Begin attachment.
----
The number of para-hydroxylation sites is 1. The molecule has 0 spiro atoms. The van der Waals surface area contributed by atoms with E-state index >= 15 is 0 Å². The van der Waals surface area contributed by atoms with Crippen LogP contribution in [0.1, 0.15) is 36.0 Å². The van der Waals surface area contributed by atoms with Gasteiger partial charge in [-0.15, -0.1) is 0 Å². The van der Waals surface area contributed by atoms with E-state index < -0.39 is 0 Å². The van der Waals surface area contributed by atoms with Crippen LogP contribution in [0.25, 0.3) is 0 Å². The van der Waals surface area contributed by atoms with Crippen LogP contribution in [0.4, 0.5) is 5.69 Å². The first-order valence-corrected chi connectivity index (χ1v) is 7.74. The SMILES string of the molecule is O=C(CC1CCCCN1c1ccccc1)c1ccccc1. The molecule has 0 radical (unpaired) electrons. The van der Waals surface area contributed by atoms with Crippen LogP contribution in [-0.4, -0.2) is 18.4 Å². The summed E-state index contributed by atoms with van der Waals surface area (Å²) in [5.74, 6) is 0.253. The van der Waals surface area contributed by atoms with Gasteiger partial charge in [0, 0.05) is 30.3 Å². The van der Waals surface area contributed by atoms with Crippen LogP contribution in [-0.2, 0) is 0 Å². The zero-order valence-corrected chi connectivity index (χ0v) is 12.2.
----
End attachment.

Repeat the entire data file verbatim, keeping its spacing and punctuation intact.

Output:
The number of para-hydroxylation sites is 1. The molecule has 0 spiro atoms. The van der Waals surface area contributed by atoms with E-state index >= 15 is 0 Å². The van der Waals surface area contributed by atoms with Crippen LogP contribution in [0.1, 0.15) is 36.0 Å². The van der Waals surface area contributed by atoms with Gasteiger partial charge in [-0.15, -0.1) is 0 Å². The van der Waals surface area contributed by atoms with E-state index < -0.39 is 0 Å². The van der Waals surface area contributed by atoms with Crippen LogP contribution in [0.25, 0.3) is 0 Å². The van der Waals surface area contributed by atoms with Crippen LogP contribution in [0.4, 0.5) is 5.69 Å². The first-order valence-corrected chi connectivity index (χ1v) is 7.74. The SMILES string of the molecule is O=C(CC1CCCCN1c1ccccc1)c1ccccc1. The molecule has 0 radical (unpaired) electrons. The van der Waals surface area contributed by atoms with Crippen LogP contribution in [-0.4, -0.2) is 18.4 Å². The summed E-state index contributed by atoms with van der Waals surface area (Å²) in [5.74, 6) is 0.253. The van der Waals surface area contributed by atoms with Gasteiger partial charge in [0, 0.05) is 30.3 Å². The van der Waals surface area contributed by atoms with Crippen LogP contribution in [-0.2, 0) is 0 Å². The zero-order valence-corrected chi connectivity index (χ0v) is 12.2.